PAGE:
The shuttle driver between the airport and hotel gives me tips about how to navigate my new life in Soldotna, AK. He tells me where to eat and where not to eat. “If you ever meet Hobo Jim,” he says to me, and I am waiting for his warning to run the other way or not to accept his offer to see his gangrenous war hero toes. “If you ever meet Hobo Jim, tell him Hi from George.”

I rehearse it: Hobo Jim, Hi from George.

What a world.

The next morning I awaken in the hotel, a distinct parallel to my first morning in a hotel – almost the very same one which is itself across the street – in Anchorage almost three years ago. This time darkness still blankets the streets, and I have no idea how long the dark will linger. We’ve marked Imbolc (I’m sad to say I marked it barely at all this year, although I had my own celebration of fertility) so the deepest of winter is over.

At eight o’clock the night has loosened its grip. At nine it is positively light out, and around nine thirty I become aware of a piercing brilliance when the sun clears the mountain top.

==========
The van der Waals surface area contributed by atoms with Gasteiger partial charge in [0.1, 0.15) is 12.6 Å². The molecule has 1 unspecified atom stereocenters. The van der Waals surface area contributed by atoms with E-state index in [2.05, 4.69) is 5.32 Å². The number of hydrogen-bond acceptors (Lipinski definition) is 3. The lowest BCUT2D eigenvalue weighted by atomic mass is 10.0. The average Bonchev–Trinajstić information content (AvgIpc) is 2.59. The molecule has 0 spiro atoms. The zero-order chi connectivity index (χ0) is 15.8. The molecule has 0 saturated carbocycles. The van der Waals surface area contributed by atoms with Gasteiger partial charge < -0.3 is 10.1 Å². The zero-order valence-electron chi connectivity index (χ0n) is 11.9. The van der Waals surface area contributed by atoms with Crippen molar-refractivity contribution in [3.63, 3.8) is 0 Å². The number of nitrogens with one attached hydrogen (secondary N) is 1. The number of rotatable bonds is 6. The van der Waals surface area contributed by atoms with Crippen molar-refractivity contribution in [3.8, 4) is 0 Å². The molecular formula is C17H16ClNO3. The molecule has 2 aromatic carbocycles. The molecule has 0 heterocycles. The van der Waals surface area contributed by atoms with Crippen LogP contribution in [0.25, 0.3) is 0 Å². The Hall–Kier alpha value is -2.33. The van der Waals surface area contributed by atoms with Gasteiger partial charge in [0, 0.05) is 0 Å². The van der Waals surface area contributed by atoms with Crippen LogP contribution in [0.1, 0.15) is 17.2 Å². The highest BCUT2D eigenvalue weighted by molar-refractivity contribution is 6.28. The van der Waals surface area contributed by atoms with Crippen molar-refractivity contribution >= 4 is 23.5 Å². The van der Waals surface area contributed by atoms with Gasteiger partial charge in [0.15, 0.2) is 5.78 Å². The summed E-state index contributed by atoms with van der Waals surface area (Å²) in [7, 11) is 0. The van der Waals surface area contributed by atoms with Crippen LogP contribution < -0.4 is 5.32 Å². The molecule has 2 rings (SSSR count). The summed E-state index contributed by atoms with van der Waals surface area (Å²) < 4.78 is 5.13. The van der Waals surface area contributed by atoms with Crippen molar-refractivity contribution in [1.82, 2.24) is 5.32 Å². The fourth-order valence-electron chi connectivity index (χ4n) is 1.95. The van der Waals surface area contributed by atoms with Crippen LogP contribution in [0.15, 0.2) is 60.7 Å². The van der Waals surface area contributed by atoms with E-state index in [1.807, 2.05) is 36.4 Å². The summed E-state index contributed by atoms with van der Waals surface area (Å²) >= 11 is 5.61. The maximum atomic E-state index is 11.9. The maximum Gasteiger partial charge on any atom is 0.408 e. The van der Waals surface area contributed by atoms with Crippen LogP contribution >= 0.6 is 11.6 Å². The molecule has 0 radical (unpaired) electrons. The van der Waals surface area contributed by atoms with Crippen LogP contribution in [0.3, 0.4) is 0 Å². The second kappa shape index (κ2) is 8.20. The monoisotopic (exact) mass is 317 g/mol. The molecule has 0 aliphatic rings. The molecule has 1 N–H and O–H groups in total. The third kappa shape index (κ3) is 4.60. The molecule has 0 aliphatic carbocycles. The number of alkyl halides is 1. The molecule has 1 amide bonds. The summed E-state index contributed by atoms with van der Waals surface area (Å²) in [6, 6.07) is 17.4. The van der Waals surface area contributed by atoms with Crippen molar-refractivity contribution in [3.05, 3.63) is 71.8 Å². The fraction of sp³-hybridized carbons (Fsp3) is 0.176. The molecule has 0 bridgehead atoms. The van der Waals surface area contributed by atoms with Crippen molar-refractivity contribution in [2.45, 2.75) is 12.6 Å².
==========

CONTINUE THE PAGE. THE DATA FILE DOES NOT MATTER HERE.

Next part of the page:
It doesn’t matter how bright and beautiful Anchorage greets me today, because Kenai is not ready for our plan to land. We wait in the Anchorage airport two extra hours before we can be cleared to board and take-off.

I arrived at the airport much earlier than I needed to since my plans with Shane fell through. It would have been the right amount of time early for a normal flight in a normal airport, but when I arrived at the gate a sign told me:

20 minute check-in strictly enforced to allow for on-time departure.

I was an hour and a half early. This was clearly not O’Hare. When I did check in, the gate agent sent me to the gate which I arrived at directly – without passing through a security point of any sort.

I texted Lisa: um… no security check for my flight. none. not even a metal detector. should i be worried? or just amused?

Lisa: Amused. And pleased! Anyway what terrorists are going to bother with a puddle jumper to kenai? :)

Me: im not wried abt terrorists so much as the Alaskan roughneck hunter who wants to shoot a moose out the window